I'm really enjoying being a senior resident. This month I'm mentoring our medical students, and it's been loads of fun so far.
Today we had a "simple" laceration that needed closing. Typically this is the medical student's job, since the residents have traumas and coding patients to take care of. I sent Medical Student to sew up the lac, but two minutes later he came out of the room, pale-faced and nervous.
"Dr. Zac... I took off this guy's pressure dressing and he's kind of... bleeding out from his wound. Like, sort of spurting blood. Kind of everywhere. I think I need help."
I'm a pretty laid-back guy, but years of emergency training have instilled a GO switch in me. I immediately popped in the room. Sure enough, this guy was hemorrhaging blood from multiple severed arteries in his leg. I grabbed Med Student's gloved hand and shoved it in the wound.
"You feel where that's pulsing? I want you to keep your fingers right there and hold pressure. I'll be right back."
There are varying degrees of emergency; this is one that can be fatal if left unchecked. I ran out of the room, grabbing the necessary equipment and sutures. Med Student seemed quite relieved when I returned. Quickly I tied off the bleeding arteries while explaining what I was doing (throw your stitch under the artery, loop back around again, and tie it off. This is called a figure-of-eight suture and it will save your ass in a pinch). Within a minute I had the bleeding stopped. Med Student appeared impressed.
Suddenly, it was a simple laceration repair again. I supervised him closing the wound with little teaching points along the way, and to his credit, he did a fantastic job. It will look great when it heals.
The patient's wife pulled me aside later. "Doc, you really seem like a fantastic teacher. We were both so reassured that you were there. Thank you so much for taking such great care of us!"
It was a great day, and it's been a wonderful month so far. If the rest of my life is like this, I'll be a very happy physician.
I'm officially a senior resident. It may seem an arbitrary milestone - leave the hospital a second year resident, return as a senior - but the changes are easy to see.
During my shift today, I placed a central line in a matter of seconds; the first one I ever did took an hour and a half. I casually transfused a trauma victim two pints of blood while on the phone with a consultant. I coached a family through their mother's catastrophic brain bleed, answering their questions and initiating palliative care. A man's heart stopped beating - twice - and I restarted it. Another patient went into flash pulmonary edema and I prevented him from drowning in his own secretions.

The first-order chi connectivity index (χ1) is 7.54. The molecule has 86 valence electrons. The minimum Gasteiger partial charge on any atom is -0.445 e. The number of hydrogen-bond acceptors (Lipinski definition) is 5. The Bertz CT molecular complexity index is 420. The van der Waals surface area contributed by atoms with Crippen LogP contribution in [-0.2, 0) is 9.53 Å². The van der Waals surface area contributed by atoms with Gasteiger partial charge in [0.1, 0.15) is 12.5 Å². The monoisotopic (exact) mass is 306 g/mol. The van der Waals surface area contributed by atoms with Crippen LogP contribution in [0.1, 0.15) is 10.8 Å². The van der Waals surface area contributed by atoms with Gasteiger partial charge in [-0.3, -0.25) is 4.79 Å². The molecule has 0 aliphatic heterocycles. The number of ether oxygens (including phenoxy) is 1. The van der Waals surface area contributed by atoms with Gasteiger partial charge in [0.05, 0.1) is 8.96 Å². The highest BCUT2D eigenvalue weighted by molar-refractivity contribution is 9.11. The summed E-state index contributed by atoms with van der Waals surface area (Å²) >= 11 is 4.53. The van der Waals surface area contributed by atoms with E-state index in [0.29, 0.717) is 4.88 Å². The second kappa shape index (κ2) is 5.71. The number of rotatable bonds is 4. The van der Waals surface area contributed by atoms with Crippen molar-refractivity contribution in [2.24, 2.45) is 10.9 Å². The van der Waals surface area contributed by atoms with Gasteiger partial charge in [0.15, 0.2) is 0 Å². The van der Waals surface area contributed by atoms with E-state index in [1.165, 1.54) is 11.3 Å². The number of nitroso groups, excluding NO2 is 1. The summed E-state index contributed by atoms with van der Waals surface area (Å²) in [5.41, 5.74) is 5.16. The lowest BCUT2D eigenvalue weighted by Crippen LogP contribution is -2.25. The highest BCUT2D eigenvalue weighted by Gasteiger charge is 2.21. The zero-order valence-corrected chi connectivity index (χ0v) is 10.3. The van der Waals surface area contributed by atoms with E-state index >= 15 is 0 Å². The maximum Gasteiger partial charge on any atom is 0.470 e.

It was a good day. It's been a excellent year. I'm excited to see what happens next... I love this job.
And like that, it's finished. No fanfare, no awards. Walk out of the hospital one day an intern, return the next a resident.
My parents called to ask if it felt any different. To my surprise, I answered, "yes... it kind of does."
Countless books have been written about intern year. Every physician gets a bit misty-eyed when thinking back to the nascent, formative moments of their career. Medical students peer forward, trying to pierce that impenetrable veil of transition from student to doctor.
The difference between an intern and a fourth year medical student is simply the M.D. behind their name. But, of course, that's everything. Someone has accredited an intern to make decisions about patient care. An order for a CT scan will result in the same scan, no matter whether an intern, resident, or attending authorized it, but no medical student can give that order.
Exactly one year ago, on my first night on call as an intern, I got a call from a nurse for the simplest of things. "Doctor," she said, "your patient in bed six has a fever of 102.4, and there is no Tylenol ordered. Can I give him some?"
I panicked. Tylenol is the oldest of drugs. Parents give it to their kids like candy. There are elixer, flavor, chew tab, and extra strength variants. It has countless brand names across the world. I was a doctor now, and I should know the answer. Just a simple Tylenol order. And yet.